Then there's the multiplayer, of which both cooperative and competetive variants are offered. Again, my internet has been down so it's been tough to get into many matches. I have, however, played a few competitive matches (I mostly chose to play Uncharted 3 over Battlefield 3 in the brief time when my connection was back) and had a great time with them. Uncharted 3 introduces streak rewards similar to those in Modern Warfare, but they feel far more balanced here. The shooting and climbing translates well from the single player to multiplayer, just as it did last time, and map design is typically even better than it was before. The multiplayer seems to be the one area that Uncharted 3 has undeniably improved over Uncharted 2.
Lord of the Rings: War in the North
Snowblind studios has been away from the game for a long time. They developed that crappy Eragon game which accompanied the crappy movie, but before that they were well-known as the go-to studio for a quality console dungeon crawl. They developed Champions of Norrath and Justic League Heroes, amongst a few other fantastic games, for the PS2, and War in the North represents a return to form for the studio. It's not quite of the same lofty quality of those other games, as it lacks the awesome character creator that most of their games featured, but War in the North is no slouch either. Playing on PC with two friends, I had a great time lopping off Orc limbs and slaying Cave Trolls. The three different characters generally complement each other well, and the combat is visceral and bloody in a wink and a nudge towards Bioware's bloodstained Dragon Age franchise.The game's biggest downfall is its lack of variety. Most encounters play out in the form of arena battles, where players will move into a walled-off section, enemies will pour out, and players will attack them until they're all dead, hitting a button to move on to the next area. It feels dated in its design, but the combat itself is still fun to play with a few friends.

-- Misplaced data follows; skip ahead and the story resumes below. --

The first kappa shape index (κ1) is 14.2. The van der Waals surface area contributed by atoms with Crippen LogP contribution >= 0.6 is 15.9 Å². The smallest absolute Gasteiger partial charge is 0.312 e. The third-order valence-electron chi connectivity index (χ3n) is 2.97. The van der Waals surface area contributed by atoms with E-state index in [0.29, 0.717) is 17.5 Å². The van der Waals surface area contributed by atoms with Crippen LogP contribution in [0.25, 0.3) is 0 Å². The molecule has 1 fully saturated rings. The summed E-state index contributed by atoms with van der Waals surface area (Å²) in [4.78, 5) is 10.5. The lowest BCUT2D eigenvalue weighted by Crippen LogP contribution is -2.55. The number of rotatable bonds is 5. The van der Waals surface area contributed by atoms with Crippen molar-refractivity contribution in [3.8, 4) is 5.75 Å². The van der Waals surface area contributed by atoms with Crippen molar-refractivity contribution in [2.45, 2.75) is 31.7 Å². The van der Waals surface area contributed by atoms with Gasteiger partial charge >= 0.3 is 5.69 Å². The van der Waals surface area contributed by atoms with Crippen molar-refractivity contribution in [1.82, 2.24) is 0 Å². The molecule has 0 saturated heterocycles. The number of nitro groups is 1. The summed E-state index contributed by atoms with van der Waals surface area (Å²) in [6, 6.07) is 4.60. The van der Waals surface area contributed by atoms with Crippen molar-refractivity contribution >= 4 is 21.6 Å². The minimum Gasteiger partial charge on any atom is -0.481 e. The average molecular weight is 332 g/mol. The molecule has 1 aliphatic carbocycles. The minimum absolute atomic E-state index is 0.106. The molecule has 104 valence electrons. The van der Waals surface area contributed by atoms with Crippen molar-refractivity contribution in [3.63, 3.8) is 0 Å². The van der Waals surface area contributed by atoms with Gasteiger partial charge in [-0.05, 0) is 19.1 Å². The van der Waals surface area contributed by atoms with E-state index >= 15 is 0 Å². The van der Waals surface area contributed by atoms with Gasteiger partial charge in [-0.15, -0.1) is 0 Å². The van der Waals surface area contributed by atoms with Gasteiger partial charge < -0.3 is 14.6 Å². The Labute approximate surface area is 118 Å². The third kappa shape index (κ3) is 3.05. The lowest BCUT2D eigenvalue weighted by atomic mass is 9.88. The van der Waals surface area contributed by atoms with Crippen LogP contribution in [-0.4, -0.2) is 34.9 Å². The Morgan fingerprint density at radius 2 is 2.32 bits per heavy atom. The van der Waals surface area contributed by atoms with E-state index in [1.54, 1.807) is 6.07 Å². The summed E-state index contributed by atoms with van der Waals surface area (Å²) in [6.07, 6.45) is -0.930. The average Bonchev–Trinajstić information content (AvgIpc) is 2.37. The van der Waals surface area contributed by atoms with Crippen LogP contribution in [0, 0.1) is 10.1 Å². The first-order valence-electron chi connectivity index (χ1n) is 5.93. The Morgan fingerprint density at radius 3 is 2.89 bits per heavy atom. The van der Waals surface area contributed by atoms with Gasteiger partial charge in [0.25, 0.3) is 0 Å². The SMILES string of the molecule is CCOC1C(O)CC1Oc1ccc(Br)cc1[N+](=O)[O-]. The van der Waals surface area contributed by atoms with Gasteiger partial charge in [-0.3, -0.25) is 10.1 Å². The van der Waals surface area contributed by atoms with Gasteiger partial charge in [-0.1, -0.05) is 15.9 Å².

Goldeneye 007 Reloaded
Speaking of dated in design, here we have a remake of a remake of a shooter that was originally released on the Nintendo 64 and later remade for the Wii. For Reloaded, the graphics have been sharpened up (again) and a few tweaks have been made to the gameplay, making it feel overall more like a Call of Duty game. Between this and Battlefield 3, I feel like I've played Modern Warfare 3 twice before it's even been released (officially and legally, that is.) That's not to say that it's bad, though. Far from great, but still not a bad shooter. The campaign hits the same recognizable beats as Goldeneye 64, but in an updated and more dramatic fashion. Craig's Bond takes front and center now, although the difference hardly matters once you're playing the game.Multiplayer also plays a big role, although I doubt anyone will be devoting any serious time to this with Battlefield 3, Modern Warfare 3, Gears of War 3, and Uncharted 3 all primed to dominate servers. Splitscreen is available, though, and I had a decent enough time reliving some classic memories with friends while my internet was down. Still, this is no Game of the Year contender, which is to say that at this time of year, it's one of the worse releases of the week. It's fun, but ultimately forgettable.
It's no surprise that Goldeneye 007 Reloaded didn't manage to capitalize on nostalgia quite as well as it could have. What is surprising is that SEGA's Sonic Team has managed just that with their latest Sonic release. After years of sometimes near-unplayable crap targeted at kids who don't know any better, years of SEGA promising that this time it'll be different, they've finally come close to recapturing the speed and urgency that made Sonic gun on the Genesis. Both the 2D and 3D levels in Generations are snappy and fun, despite a few graphical hitches. The graphics are bright and colorful as they should be, and Sonic and his friends have mercifully few speaking roles, with Classic Sonic being appropriately mute.
Unfortunately, as Sonic makes his way through newer and newer games in his history, the levels begin to suffer. It's an issue of the inspirational material just not being as good as it used to be, and it shows. Plus, the game clearly had some length issues after Sonic Team finished adding in all the content, as wihtout all the extraneous challenege missions they force you to run through this would be a very short game. Some of these challenges are perfectly fun, like a race between Classic Sonic and Metal Sonic, while others are borderline intolerable, like a treasure hunt with Knuckles. Still, the game as a whole is more entertaining than any Sonic product to be released recently, and if you still count yourself amongst the Blue Blur's fans, this should be enough to warrant a purchase. Heck, even those who have been burned by the little hedgehog in the past could do a lot worse than to revisit him in Generations.